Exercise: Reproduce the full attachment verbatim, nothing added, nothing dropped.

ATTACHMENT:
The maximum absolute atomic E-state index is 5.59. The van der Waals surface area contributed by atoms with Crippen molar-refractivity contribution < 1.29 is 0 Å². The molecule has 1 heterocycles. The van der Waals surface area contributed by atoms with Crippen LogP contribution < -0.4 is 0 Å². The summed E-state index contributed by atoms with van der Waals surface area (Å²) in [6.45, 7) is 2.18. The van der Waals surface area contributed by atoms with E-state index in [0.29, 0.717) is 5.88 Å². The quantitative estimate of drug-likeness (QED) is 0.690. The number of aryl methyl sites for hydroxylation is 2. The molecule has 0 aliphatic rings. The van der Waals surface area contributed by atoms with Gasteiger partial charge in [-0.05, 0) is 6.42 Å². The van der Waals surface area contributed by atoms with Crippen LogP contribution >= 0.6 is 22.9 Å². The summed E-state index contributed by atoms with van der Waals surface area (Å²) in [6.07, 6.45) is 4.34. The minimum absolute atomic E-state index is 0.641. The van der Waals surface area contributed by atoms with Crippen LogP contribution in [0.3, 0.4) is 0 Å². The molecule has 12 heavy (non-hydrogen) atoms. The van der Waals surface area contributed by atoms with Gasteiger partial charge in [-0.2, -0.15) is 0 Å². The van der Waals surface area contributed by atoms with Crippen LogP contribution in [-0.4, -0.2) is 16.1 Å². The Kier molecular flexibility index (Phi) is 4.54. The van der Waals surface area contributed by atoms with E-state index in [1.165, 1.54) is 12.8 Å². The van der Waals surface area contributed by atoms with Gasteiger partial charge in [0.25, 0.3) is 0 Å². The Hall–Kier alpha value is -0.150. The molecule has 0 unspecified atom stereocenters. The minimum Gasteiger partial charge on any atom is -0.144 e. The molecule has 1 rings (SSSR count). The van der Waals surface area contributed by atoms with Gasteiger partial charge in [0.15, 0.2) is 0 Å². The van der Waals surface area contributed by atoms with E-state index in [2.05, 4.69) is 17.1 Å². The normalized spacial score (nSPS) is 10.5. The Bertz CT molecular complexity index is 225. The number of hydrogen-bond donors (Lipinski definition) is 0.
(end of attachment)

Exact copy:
The maximum absolute atomic E-state index is 5.59. The van der Waals surface area contributed by atoms with Crippen molar-refractivity contribution < 1.29 is 0 Å². The molecule has 1 heterocycles. The van der Waals surface area contributed by atoms with Crippen LogP contribution < -0.4 is 0 Å². The summed E-state index contributed by atoms with van der Waals surface area (Å²) in [6.45, 7) is 2.18. The van der Waals surface area contributed by atoms with E-state index in [0.29, 0.717) is 5.88 Å². The quantitative estimate of drug-likeness (QED) is 0.690. The number of aryl methyl sites for hydroxylation is 2. The molecule has 0 aliphatic rings. The van der Waals surface area contributed by atoms with Gasteiger partial charge in [-0.05, 0) is 6.42 Å². The van der Waals surface area contributed by atoms with Crippen LogP contribution >= 0.6 is 22.9 Å². The summed E-state index contributed by atoms with van der Waals surface area (Å²) in [6.07, 6.45) is 4.34. The minimum absolute atomic E-state index is 0.641. The van der Waals surface area contributed by atoms with Crippen LogP contribution in [0.3, 0.4) is 0 Å². The molecule has 12 heavy (non-hydrogen) atoms. The van der Waals surface area contributed by atoms with Gasteiger partial charge in [-0.2, -0.15) is 0 Å². The van der Waals surface area contributed by atoms with Crippen LogP contribution in [-0.4, -0.2) is 16.1 Å². The Kier molecular flexibility index (Phi) is 4.54. The van der Waals surface area contributed by atoms with E-state index in [1.165, 1.54) is 12.8 Å². The van der Waals surface area contributed by atoms with Gasteiger partial charge in [0.25, 0.3) is 0 Å². The Hall–Kier alpha value is -0.150. The molecule has 0 unspecified atom stereocenters. The minimum Gasteiger partial charge on any atom is -0.144 e. The molecule has 1 rings (SSSR count). The van der Waals surface area contributed by atoms with Gasteiger partial charge in [0.15, 0.2) is 0 Å². The van der Waals surface area contributed by atoms with E-state index in [2.05, 4.69) is 17.1 Å². The normalized spacial score (nSPS) is 10.5. The Bertz CT molecular complexity index is 225. The number of hydrogen-bond donors (Lipinski definition) is 0.